Other Free Encyclopedias » Online Encyclopedia » Encyclopedia - Featured Articles » Contributed Topics from P-T

The Intruder (AKA I Hate Your Guts and Shame!) (1962) - Overview, Synopsis, Critique

cramer film corman school

Principal social themes: racism/civil rights, hate groups

Pathé American. No MPAA rating. Featuring: William Shatner, Frank Maxwell, Beverly Lundsford, Robert Emhardt, Jeanne Cooper, Leo Gordon, Charles Barnes, Charles Beaumont, Katherine Smith, George Clayton Johnson, William F. Nolan, Phoebe Rowe, Bo Dodd, Walter Kurtz, Ocee Ritch. Written by Charles Beaumont based on his novel The Intruder . Cinematography by Taylor Byars. Edited by Ronald Sinclair. Music by Herman Stein. Produced and directed by Roger Corman. B&W. 80 minutes.


This unique film was the first to portray the issue of school integration in the South. It was the first and only social issue film by Roger Corman, who previously had specialized in westerns, science fiction, horror, and juvenile delinquent films. After failing to obtain studio funding, Corman self-financed this effort with his brother Gene Corman for $80,000, and shot it entirely on location in and around Sikeston, Missouri. The Intruder was a critical success, garnering enthusiastic reviews from the New York Times , the Saturday Review , and the New York Herald Tribune . The picture, however, was a box office failure, which received very few bookings in the South. It led Corman to avoid social issues in his future films.


The credits are shown as the camera follows Californian Adam Cramer (William Shatner), a member of a northern segregationist movement known as The Patrick Henry Society, as he arrives by bus in the small, fictitious town of Caxton, Missouri. Cramer moves into the local hotel, making friends with traveling salesman Sam Griffin (Leo Gordon) and his wife, the only other regular residents of the hotel. He also flirts with Ella McDaniels, a high school student and daughter of the editor of the town paper. School integration is due to start that week in Caxton, and Cramer sounds out the feelings of the local residents about the issue. Many oppose the idea, but accept it as the law. Cramer urges organized resistance and starts working with Vern Shipman (Robert Emhardt), the town’s leading citizen. After a series of racist speeches, Cramer riles up the general populace. He joins the local Ku Klux Klan when they drive through the black section of town to burn a cross. When Sam Griffin is out of town, Cramer seduces his wife.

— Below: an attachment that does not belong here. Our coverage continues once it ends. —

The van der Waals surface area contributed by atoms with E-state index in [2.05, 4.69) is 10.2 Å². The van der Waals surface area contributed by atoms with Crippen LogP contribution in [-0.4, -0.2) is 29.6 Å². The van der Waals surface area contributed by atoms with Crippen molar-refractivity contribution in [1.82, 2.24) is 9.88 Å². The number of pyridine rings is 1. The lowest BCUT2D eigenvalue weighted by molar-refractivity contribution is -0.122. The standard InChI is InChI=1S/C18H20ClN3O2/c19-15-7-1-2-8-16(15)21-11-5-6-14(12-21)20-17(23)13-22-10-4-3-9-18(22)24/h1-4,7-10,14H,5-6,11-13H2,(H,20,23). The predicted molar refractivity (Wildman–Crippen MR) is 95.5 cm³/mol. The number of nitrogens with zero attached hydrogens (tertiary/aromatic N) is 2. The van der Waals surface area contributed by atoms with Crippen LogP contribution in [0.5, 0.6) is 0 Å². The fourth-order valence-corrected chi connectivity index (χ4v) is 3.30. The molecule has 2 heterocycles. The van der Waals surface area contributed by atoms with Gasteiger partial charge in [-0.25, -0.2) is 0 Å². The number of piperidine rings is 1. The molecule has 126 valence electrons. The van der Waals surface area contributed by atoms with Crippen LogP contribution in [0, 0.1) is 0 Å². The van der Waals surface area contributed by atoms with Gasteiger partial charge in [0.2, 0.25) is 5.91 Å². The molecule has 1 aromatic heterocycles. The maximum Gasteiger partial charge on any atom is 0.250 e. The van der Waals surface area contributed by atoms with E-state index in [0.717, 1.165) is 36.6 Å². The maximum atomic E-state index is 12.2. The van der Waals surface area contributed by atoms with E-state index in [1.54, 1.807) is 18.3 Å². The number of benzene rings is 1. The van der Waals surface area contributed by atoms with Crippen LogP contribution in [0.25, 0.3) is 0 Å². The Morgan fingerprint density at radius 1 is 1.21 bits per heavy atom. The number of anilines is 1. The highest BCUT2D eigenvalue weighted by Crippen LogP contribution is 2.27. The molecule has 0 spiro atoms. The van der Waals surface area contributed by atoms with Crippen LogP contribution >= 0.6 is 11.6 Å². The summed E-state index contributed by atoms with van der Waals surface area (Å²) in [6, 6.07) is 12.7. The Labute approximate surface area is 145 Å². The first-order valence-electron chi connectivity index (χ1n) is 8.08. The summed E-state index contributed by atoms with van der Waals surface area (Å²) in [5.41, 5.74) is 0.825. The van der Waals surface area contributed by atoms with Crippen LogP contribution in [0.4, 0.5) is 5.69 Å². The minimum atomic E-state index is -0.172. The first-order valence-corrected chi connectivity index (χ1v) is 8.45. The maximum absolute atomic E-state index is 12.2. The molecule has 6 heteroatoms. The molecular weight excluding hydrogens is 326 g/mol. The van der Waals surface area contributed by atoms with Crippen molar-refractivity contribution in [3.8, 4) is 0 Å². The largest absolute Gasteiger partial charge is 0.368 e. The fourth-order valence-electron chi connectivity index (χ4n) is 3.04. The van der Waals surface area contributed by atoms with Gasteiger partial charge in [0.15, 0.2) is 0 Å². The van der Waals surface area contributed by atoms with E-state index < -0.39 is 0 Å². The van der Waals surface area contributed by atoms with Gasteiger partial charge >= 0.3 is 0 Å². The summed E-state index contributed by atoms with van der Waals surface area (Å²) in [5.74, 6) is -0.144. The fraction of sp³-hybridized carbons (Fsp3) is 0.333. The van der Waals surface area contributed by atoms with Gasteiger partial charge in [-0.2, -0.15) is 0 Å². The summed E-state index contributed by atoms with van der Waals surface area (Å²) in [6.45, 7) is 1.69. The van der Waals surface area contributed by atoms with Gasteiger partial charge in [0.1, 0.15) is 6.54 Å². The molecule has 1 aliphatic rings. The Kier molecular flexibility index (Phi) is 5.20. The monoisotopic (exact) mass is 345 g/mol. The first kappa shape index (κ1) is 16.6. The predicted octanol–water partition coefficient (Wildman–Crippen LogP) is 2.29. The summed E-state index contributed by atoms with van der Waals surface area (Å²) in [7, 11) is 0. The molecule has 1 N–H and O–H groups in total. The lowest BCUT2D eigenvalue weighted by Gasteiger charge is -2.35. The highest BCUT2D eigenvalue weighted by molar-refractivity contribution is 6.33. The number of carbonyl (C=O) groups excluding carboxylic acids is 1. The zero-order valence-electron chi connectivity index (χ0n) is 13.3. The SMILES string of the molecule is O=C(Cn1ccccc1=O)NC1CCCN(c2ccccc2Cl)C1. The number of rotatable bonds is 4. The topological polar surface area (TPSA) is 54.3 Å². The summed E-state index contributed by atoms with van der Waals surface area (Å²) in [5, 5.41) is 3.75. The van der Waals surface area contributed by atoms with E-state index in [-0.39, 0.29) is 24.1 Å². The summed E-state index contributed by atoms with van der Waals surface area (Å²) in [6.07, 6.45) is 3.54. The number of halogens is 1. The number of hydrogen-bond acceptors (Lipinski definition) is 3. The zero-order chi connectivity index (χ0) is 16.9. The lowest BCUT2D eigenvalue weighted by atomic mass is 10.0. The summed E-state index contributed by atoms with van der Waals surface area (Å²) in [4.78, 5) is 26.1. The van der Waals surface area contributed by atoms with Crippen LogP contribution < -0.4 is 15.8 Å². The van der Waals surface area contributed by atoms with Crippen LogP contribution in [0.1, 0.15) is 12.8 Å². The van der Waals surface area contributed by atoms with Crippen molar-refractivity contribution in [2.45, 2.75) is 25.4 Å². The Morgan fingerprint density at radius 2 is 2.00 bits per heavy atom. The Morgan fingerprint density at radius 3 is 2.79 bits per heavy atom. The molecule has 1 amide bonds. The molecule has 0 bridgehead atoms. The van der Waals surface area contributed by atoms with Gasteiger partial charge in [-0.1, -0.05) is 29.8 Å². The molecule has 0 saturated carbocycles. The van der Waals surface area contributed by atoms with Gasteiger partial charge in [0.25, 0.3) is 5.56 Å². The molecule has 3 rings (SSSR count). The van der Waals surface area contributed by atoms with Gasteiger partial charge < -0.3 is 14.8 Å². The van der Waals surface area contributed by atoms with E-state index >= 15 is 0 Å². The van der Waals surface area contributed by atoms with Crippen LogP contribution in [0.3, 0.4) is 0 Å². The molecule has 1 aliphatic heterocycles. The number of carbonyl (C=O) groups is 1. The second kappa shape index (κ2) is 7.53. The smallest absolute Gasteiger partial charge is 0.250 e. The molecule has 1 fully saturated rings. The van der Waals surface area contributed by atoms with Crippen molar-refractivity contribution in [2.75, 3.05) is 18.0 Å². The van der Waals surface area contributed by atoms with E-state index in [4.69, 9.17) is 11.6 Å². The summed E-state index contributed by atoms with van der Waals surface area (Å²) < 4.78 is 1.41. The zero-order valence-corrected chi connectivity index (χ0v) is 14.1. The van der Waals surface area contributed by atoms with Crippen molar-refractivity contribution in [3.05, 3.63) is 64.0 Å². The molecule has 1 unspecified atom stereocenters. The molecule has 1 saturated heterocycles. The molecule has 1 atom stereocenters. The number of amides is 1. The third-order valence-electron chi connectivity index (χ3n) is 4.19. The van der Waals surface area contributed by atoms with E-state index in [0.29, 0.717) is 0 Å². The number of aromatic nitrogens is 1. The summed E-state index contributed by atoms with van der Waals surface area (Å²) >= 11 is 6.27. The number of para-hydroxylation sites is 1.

Events spiral out of Cramer’s control when a black church is bombed and the minister is killed. Accused of provoking the incident, Cramer is jailed, but the locals rally to his defense and he is released. Editor Tom McDaniels (Frank Maxwell) is incensed. When the local black students decide to pull out of the high school, McDaniels goes to them and urges them to continue. He personally escorts them to the school. Later, the editor is beaten by outraged citizens and hospitalized. Cramer knows that violence will hurt his cause, but he concocts a scheme that might help him to achieve his goal. He persuades Ella that her father will be killed unless she accuses one of the black students of trying to molest her. She fakes an attack in the supply room of the high school, and the accused young man is brought before the principal. A mob gathers when news of the incident spreads. Cramer urges that the accused student be escorted to the police station, but the mob, led by Shipman, intends to lynch him instead. Griffin turns up with Ella McDaniels, who reveals her false accusation to be one invented by Cramer. Shocked at the crime they were about to commit, the crowd disperses, and Shipman strikes Cramer, knocking him down. Griffin helps the racist up, telling him that he is through in Caxton and offers to drive him to the bus depot.


This film is one of the most effective and compelling portraits of the South in the late 1950s and early 1960s as it reeled under the impact of integration and the civil rights movement. One of its strongest assets is its feeling of cinema verité . The location footage is both magnificent and convincing, since most of the cast, except for the leads, are locals hired by Corman. When Shatner delivered his white supremacist speech from the courthouse steps, many townspeople, appearing as extras, cheered him on, believing he was the hero of the film. Ironically, the extras recruited by Corman for the klan scenes, it turns out, were actual klan members. When the locals finally tracked down Charles Beaumont’s novel and learned it was not prose-gregation, all cooperation ceased, and the local police harassed Corman and his crew continually as they wrapped up the film.

The flavor and atmosphere of the film remain impressive more than forty years later. The casual nature of the racism, from the manner in which even elderly women refer to blacks as “niggers” to the scenes of the cross-burning, are powerful, indelible images that seem completely authentic. This film can serve as an excellent vehicle for students to grasp both the authentic ambience of the period and the progress made over the past decades. The acting, directing, and writing are exceptional. Interestingly, the screenwriter and novelist Charles Beaumont appears in the role of the high school principal. Shatner reports that this film garnered him his most positive reviews up until his appearance on Star Trek six years later.


User Comments

Your email address will be altered so spam harvesting bots can't read it easily.
Hide my email completely instead?

Cancel or